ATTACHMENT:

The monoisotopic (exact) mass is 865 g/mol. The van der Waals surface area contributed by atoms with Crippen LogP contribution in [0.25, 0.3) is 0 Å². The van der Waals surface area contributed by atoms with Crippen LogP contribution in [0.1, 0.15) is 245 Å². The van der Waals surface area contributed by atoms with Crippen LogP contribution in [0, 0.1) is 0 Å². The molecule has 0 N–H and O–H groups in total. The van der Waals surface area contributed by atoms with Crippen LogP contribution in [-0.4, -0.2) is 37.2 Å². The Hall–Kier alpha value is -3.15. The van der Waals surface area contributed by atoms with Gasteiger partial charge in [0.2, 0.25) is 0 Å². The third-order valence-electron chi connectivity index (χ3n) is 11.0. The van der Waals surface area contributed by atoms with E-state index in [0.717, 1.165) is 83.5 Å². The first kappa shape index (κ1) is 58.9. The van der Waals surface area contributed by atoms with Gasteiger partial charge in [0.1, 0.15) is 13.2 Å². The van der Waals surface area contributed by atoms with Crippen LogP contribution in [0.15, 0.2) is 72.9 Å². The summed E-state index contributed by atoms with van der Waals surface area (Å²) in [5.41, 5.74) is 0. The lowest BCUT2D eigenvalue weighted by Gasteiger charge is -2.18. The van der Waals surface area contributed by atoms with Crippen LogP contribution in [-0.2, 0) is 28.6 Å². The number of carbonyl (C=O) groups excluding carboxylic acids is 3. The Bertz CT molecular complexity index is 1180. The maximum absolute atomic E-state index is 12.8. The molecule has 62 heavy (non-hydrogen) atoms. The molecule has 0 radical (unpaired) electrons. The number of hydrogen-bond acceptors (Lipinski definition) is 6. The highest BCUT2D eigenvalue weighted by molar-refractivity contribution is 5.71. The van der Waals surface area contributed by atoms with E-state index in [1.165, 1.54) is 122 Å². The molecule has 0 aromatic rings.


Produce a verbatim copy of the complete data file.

The monoisotopic (exact) mass is 865 g/mol. The van der Waals surface area contributed by atoms with Crippen LogP contribution in [0.25, 0.3) is 0 Å². The van der Waals surface area contributed by atoms with Crippen LogP contribution in [0.1, 0.15) is 245 Å². The van der Waals surface area contributed by atoms with Crippen LogP contribution in [0, 0.1) is 0 Å². The molecule has 0 N–H and O–H groups in total. The van der Waals surface area contributed by atoms with Crippen LogP contribution in [-0.4, -0.2) is 37.2 Å². The Hall–Kier alpha value is -3.15. The van der Waals surface area contributed by atoms with Gasteiger partial charge in [0.2, 0.25) is 0 Å². The third-order valence-electron chi connectivity index (χ3n) is 11.0. The van der Waals surface area contributed by atoms with E-state index in [0.717, 1.165) is 83.5 Å². The first kappa shape index (κ1) is 58.9. The van der Waals surface area contributed by atoms with Gasteiger partial charge in [0.1, 0.15) is 13.2 Å². The van der Waals surface area contributed by atoms with Crippen LogP contribution in [0.15, 0.2) is 72.9 Å². The summed E-state index contributed by atoms with van der Waals surface area (Å²) in [5.41, 5.74) is 0. The lowest BCUT2D eigenvalue weighted by Gasteiger charge is -2.18. The van der Waals surface area contributed by atoms with Crippen LogP contribution in [-0.2, 0) is 28.6 Å². The number of carbonyl (C=O) groups excluding carboxylic acids is 3. The Bertz CT molecular complexity index is 1180. The maximum absolute atomic E-state index is 12.8. The molecule has 62 heavy (non-hydrogen) atoms. The molecule has 0 radical (unpaired) electrons. The number of hydrogen-bond acceptors (Lipinski definition) is 6. The highest BCUT2D eigenvalue weighted by molar-refractivity contribution is 5.71. The van der Waals surface area contributed by atoms with E-state index in [1.165, 1.54) is 122 Å². The molecule has 0 aromatic rings.